Color mixing

A few days ago, I showed you how we used our donated egg cartons for art.  Today, I’d like to show you how we used those same egg cartons for a simple, yet engaging, color mixing activity…

Color mixing by Teach Preschool

For this activity, we set out cups filled with watered down water color paints, pipettes, and egg cartons.  We set all of these out on a table, along with a few paper towels to help soak up our drips and spills.  The children each got their own empty egg carton and went to work on creating their own beautiful set of colors…

Color mixing by Teach Preschool

We’ve explored color mixing many different ways in the past, but I think this is one of my very favorite ways to let the children explore this process…

Color mixing by Teach Preschool

Essentially, the children take on the role of little scientists, experimenting with different color combinations.  And while it may seem like a rather simple process to us grown-ups, the skills that the children are gaining are quite complex…

Color mixing by Teach Preschool

First, the children must figure out how to get the colored water into the pipettes.  This requires some fine motor skills and quite a bit of coordination to know when to squeeze and let go of the bulb.  This, alone, always takes some practice for our children even if they’ve used the pipettes before…

Color mixing by Teach Preschool

Then the children must use their critical thinking skills to determine how much liquid to put into each individual cup and when to stop before it overflows…

Color mixing by Teach Preschool

And then there is the whole color mixing process.  Some children will carefully consider what colors they want to mix together.  They may already know that red and yellow make orange, but they test out their theory just to be sure.  And it’s so much fun to listen to them squeal in delight as they discover a new color combination that is to their liking…

Color mixing by Teach Preschool

Inevitably, you will have the children who just love the process so much that they don’t really care about the final product and their colors eventually become a brown muddled mess.  That’s okay, too, because those children are just as engaged, sometimes more so, in this wonderfully creative scientific process…

Color mixing by Teach Preschool

Cleaning up after a color mixing activity like this one is really half the fun.  Because almost always there is beauty to be found in the spills and messes…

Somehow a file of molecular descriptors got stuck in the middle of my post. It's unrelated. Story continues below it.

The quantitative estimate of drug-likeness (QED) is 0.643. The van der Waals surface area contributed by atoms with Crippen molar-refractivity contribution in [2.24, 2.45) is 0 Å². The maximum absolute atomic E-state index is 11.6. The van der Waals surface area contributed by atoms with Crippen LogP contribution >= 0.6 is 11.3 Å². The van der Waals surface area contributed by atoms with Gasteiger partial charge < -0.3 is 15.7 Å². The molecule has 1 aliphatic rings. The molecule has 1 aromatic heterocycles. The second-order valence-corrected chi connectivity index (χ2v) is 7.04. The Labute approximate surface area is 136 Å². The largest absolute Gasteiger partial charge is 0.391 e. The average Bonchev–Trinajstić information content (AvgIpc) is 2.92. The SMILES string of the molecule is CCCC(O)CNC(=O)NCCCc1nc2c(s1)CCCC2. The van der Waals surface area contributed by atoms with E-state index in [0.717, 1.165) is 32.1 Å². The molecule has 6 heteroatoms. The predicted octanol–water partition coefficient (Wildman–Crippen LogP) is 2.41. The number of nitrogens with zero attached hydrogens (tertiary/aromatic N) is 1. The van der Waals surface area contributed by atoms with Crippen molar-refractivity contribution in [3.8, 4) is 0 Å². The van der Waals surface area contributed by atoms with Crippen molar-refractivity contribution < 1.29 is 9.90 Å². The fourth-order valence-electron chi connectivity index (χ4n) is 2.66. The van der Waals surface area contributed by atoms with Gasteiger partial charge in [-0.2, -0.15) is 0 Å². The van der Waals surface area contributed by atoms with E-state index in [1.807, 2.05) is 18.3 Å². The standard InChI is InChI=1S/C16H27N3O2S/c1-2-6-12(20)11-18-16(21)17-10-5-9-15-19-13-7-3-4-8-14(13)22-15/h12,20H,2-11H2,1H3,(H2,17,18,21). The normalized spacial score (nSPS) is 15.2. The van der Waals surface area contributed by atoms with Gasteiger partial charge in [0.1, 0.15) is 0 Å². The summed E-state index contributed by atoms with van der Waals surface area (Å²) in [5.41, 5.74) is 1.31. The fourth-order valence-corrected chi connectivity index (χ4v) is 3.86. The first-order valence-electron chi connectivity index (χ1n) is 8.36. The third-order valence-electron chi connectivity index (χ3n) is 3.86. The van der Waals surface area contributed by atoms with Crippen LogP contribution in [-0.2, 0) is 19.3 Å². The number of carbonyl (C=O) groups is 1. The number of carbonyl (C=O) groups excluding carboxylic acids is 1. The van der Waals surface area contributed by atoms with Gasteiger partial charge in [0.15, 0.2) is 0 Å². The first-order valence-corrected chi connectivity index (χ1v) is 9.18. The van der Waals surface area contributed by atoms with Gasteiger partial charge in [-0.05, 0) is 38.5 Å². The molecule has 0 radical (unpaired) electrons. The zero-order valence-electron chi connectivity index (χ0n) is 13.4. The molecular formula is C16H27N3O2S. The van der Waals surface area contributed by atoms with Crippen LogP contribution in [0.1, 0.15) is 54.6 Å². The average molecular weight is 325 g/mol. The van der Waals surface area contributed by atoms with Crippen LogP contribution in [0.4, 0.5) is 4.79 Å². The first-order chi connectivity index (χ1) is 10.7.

Color mixing by Teach Preschool

Sometimes when you have such a fantastic response to an activity, you simply can’t discard the product.  Stick around because tomorrow I will be sharing what we did with our fabulous color mixing creations.  You won’t want to miss it!

Ice gems by Teach Preschool

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By |2014-02-07T06:00:41+00:00February 7th, 2014|

About the Author:

Deborah J. Stewart, M.Ed. has been working and teaching in the field of early childhood education for over 30 years. Deborah currently owns and teaches in her own part-time, private preschool called The Children’s Studio. Deborah’s deep passion for teaching and working with young children is documented and then graciously shared with millions of readers around the world through her blog and other social networking communities. Deborah believes that young children learn best through play and exploration and embraces this belief in all that she does in her own classroom so that she can effectively and passionately share rewarding, real- life, tried-and-true practices with other teachers, parents, and leaders across the field of early childhood education.


  1. Kate_Laughing Kids Learn February 7, 2014 at 7:38 am - Reply

    What a simple idea that kids would love to do and learn so much from. Thanks. I’m going to try this out.

  2. jeanette February 7, 2014 at 12:46 pm - Reply

    Love this! Love all your ideas! Thanks for sharing what you do!

  3. Clarissa Hooper February 7, 2014 at 1:57 pm - Reply

    Color mixing is always such a popular activity with kids of any age! It’s like magic to them 🙂 I love how you recycle products in your classroom (the egg cartons is a great idea for this project)
    I cant help but save these things for my kids too (even if my hubby thinks I’m somewhat of a hoarder sometimes!) I’ve been wanting droppers like the ones you have but haven’t bought them yet. I think I will just recycle the medicine droppers from my infants gas drops, they should work similarly 😉

  4. Rhythm February 7, 2014 at 5:27 pm - Reply

    That little girl has on the perfect dress for this project!! i can’t wait to see the fabulous creations!

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